CONF Jul 19, 2021

Materiality of Terracotta Sculpture 1400–1600 (online/Warsaw, 9–10 Sep 21)

University of Warsaw, Sep 9–10, 2021
Registration deadline: Sep 9, 2021

Zuzanna Sarnecka

Modelled, Fired, Transformed: Materiality of Terracotta Sculpture 1400 - 1600

Terracotta has long suffered from the view that it is merely an auxiliary medium, to be analyzed primarily in relation to its role as a building material or its preparatory use in the design of more prestigious bronze or marble sculptures. Yet in recent decades scholars have shown that terracotta sculpture revolutionized the Italian fifteenth-century art scene and during the sixteenth century its artistic significance resonated in other parts of Europe. The success of terracotta sculpture at that time should be credited to the technical ingenuity, including glazing its surface, believed in the Renaissance to have been unknown in antiquity and therefore artistically and intellectually innovative.

The growing field of studies of terracotta sculpture contributed to the re-evaluation of the material but at the same time it divided small-scale terracotta figurines from large-scale sculptures. The arbitrary distinctions into the fine art and the applied arts, with the latter category often dismissed as purely decorative, obscured the image of the artistic production and neglected the technical similarities between the two products. However, in the fifteenth and sixteenth centuries all terracotta sculptures solicited a complementary range of interactions through the agency of their material and form.

Modern conservation research assists art historians in thinking about the practice, artistic technique and production of terracotta sculpture. Various teams of conservators use similar methods to analyse small- and large-scale artefacts. This provides a scientific justification for inclusive examination of terracotta sculpture from that period. This two-day conference held at the University of Warsaw will offer a possibility of the full exchange of ideas between researchers working on terracotta as a sculptural material.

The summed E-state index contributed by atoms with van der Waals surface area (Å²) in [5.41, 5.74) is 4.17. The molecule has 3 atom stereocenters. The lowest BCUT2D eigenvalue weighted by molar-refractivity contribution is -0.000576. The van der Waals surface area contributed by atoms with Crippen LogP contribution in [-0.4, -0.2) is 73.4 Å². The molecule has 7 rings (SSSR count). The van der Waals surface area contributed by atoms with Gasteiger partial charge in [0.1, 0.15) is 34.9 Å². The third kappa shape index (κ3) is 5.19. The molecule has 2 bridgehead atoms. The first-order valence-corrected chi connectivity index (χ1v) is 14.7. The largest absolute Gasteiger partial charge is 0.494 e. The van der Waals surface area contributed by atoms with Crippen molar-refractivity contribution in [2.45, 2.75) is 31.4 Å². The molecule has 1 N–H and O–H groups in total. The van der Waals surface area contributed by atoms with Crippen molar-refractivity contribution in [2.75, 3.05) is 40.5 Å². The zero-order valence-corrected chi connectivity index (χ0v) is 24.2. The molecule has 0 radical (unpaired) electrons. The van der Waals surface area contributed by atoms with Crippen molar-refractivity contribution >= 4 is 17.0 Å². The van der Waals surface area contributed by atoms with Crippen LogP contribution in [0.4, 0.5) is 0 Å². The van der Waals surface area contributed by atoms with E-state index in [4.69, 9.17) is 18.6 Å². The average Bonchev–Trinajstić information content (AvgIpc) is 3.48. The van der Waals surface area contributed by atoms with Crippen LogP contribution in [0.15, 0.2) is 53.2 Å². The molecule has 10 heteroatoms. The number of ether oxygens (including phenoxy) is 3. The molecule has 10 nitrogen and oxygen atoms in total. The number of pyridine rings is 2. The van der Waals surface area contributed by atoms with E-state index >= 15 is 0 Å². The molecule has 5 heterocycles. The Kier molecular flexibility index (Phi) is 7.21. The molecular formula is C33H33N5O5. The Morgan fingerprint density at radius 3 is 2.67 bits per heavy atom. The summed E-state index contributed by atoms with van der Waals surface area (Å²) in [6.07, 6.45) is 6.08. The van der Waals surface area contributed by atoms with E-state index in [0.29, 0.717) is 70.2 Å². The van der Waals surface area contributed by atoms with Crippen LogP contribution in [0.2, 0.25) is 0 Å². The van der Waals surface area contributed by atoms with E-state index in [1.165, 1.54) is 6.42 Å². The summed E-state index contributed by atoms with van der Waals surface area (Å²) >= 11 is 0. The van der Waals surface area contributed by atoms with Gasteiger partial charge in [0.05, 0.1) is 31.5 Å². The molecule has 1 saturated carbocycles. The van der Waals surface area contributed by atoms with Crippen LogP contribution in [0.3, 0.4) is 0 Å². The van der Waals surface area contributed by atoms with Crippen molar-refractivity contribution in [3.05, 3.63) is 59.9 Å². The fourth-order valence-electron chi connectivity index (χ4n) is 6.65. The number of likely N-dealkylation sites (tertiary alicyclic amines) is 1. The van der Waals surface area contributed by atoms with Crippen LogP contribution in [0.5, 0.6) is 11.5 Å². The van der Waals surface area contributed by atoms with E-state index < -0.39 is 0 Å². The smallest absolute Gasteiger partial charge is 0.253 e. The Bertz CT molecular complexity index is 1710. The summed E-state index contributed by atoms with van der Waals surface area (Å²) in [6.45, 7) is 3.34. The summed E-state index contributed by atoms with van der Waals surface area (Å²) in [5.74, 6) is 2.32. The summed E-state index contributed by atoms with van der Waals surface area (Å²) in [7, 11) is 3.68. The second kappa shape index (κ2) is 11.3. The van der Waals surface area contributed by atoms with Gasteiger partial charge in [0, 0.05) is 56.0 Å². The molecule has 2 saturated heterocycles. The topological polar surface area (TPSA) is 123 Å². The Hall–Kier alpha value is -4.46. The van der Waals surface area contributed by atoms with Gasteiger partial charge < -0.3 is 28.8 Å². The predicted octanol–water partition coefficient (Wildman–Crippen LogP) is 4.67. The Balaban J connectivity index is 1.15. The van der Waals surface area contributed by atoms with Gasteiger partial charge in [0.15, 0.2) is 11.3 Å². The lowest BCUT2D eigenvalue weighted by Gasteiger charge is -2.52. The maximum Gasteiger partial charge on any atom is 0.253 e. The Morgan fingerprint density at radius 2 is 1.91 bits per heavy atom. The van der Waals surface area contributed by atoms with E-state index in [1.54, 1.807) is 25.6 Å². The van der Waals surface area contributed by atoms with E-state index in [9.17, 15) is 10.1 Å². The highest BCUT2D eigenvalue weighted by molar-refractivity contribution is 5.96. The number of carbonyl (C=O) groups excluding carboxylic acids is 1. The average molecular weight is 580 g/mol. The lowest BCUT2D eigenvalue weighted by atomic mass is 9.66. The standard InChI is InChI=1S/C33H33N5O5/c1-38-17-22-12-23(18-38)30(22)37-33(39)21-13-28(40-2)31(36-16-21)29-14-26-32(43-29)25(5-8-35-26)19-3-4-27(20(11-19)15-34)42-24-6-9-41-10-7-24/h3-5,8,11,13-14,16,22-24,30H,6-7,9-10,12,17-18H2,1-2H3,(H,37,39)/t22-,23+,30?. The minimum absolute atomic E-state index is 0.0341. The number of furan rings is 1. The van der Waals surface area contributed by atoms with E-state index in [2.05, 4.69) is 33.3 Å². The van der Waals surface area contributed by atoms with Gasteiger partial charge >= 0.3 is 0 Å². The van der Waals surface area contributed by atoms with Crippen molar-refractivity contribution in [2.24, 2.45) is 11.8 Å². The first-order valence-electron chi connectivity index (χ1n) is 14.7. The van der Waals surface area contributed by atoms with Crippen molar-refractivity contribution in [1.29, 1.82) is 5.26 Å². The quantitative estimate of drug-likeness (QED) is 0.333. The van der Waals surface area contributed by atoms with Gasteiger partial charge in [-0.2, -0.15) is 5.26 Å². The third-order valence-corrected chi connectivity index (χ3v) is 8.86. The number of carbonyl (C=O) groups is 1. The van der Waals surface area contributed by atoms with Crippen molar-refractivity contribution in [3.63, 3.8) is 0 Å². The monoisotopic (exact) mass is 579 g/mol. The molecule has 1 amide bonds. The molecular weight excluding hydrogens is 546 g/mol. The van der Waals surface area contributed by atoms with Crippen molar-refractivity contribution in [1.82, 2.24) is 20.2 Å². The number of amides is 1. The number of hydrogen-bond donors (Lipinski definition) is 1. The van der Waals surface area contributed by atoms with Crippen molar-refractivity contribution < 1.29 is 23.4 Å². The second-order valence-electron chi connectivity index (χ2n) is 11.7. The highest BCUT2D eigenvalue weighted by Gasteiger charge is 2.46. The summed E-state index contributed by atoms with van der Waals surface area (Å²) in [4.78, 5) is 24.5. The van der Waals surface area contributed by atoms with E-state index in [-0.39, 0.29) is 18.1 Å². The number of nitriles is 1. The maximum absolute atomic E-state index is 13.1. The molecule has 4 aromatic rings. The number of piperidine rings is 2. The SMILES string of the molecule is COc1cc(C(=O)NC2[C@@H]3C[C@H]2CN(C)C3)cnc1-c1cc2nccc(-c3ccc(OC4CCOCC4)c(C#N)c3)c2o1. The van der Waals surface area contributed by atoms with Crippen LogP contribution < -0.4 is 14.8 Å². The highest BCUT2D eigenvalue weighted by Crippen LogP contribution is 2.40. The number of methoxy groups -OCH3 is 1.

PROGRAMME

Day 1 — Thursday, 9th September 2021

9.20–9.30
Welcome and Introduction:
Zuzanna Sarnecka and Agnieszka Dziki (University of Warsaw)

9.30–11.00
Session 1 — Mimetic Ventures

Federica Carta (Université de Picardie-Jules Verne, Amiens/ Università degli Studi di Perugia):
Jeux d’échelle: glazed ornament between architecture and altarpieces

Erin Giffin (Ludwig-Maximilians-Universität München/ Villa I Tatti):
Exceeding Expectations: Traversing Material Boundaries through Terracotta (online)

Virna Ravaglia (University of Genova):
Antonio Begarelli and Small-Scale Terracotta Sculpture

Discussion

11.00–11.15
Coffee Break

11.15–12.45
Session 2 — Forging Identities

Jeanette Kohl (University of California, Riverside):
A Material Anthropology of Resemblance. Quattrocento Portrait Sculpture in Terracotta

Francesca Padovani (Università di Trento):
Hans Reichle's Contribution to the Practice of Terracotta Sculpture in Tyrol (online)

Oxana Smagol (Moscow State University):
The Problem of Terracotta Sculptural Cornice of Palazzo Bolognini, Bologna (online)

Discussion

12.45–14.00 Lunch

14.00–15.30
Session 3 — Terracotta and Design

Catherine Kupiec (Independent Researcher):
Luca della Robbia’s Labors in Terracotta

Roberta Olson (New-York Historical Society):
The Transformation of Della Robbia Glazed Terracotta Garlands from Luca through Giovanni: The Promise of Immortality and Paradise in a Frame (online)

Dylan Smith (National Gallery of Art, Washington, D.C.):
Clay Models in Verrocchio’s Workshop (possibly online)

Discussion
15.30–15.45 Coffee Break

15.45–16.45
Session 4 — Sculpture and Painting

Andreas Huth (Technische Universität Berlin):
Face and Surface. Some Observations on Painted Quattrocento Terracotta Busts

David Lucidi (Independent Researcher):
The Primacy of Terracotta. Sculptures for Painting in the 16th-century Renaissance Florence (online)

Discussion

17.00–18.00
Keynote Lecture:
Marietta Cambareri (Museum of Fine Arts, Boston) (online)


Day 2 — Friday 10th September 2021

10.00–11.00
Keynote Lecture:
Giancarlo Gentilini (Università degli Studi di Perugia)

11.00–12.30
Session 5 — Devotional Terracotta

Rachel Boyd (Ashmolean Museum, University of Oxford.):
Familiar Visions: Glazed Terracotta, Serial Production, and Devotional Experience in Renaissance Italy (possibly online)

Marco Scansani (Scuola Normale Superiore di Pisa):
Giovanni de Fondulis, a “scultor tere” for the Ordo Eremitarum

Zuzanna Sarnecka (University of Warsaw):
Popes’ Clay: Devotional Terracotta Sculpture in the Papal States

Discussion

12.30–14.00 Lunch

14.00–15.30
Session 6 — Agency of Clay

Bart van Eekelen (Utrecht University):
Materiality as Incentive to Stylistic Innovation in Earthenware from Bergen op Zoom (15th-16th century)

Nicola Jennings (Courtauld Institute of Art):
Making Necessity a Virtue: Lorenzo Mercadante and the Beginnings of Sevillian Terracotta (online)

João Rolaça (University of Lisbon/ Vicarte - Glass and Ceramics for the Arts):
Monumental Terracotta Sculpture in Portugal before and after Hodart- Artistic and Technical Approach

Discussion

15.30–16.00
Closing Remarks

16.00–18.00
Visit to the National Gallery in Warsaw


The conference will be organised as a hybrid onsite/online event. It will be possible to listen to papers and join the discussions via Zoom. Please contact us at z.sarneckauw.edu.pl or dzikiagnieszkagmail.com if you would like to join us in person or to request the event link.

Reference:
CONF: Materiality of Terracotta Sculpture 1400–1600 (online/Warsaw, 9–10 Sep 21). In: ArtHist.net, Jul 19, 2021 (accessed Jul 31, 2021), <https://arthist.net/archive/34640>.

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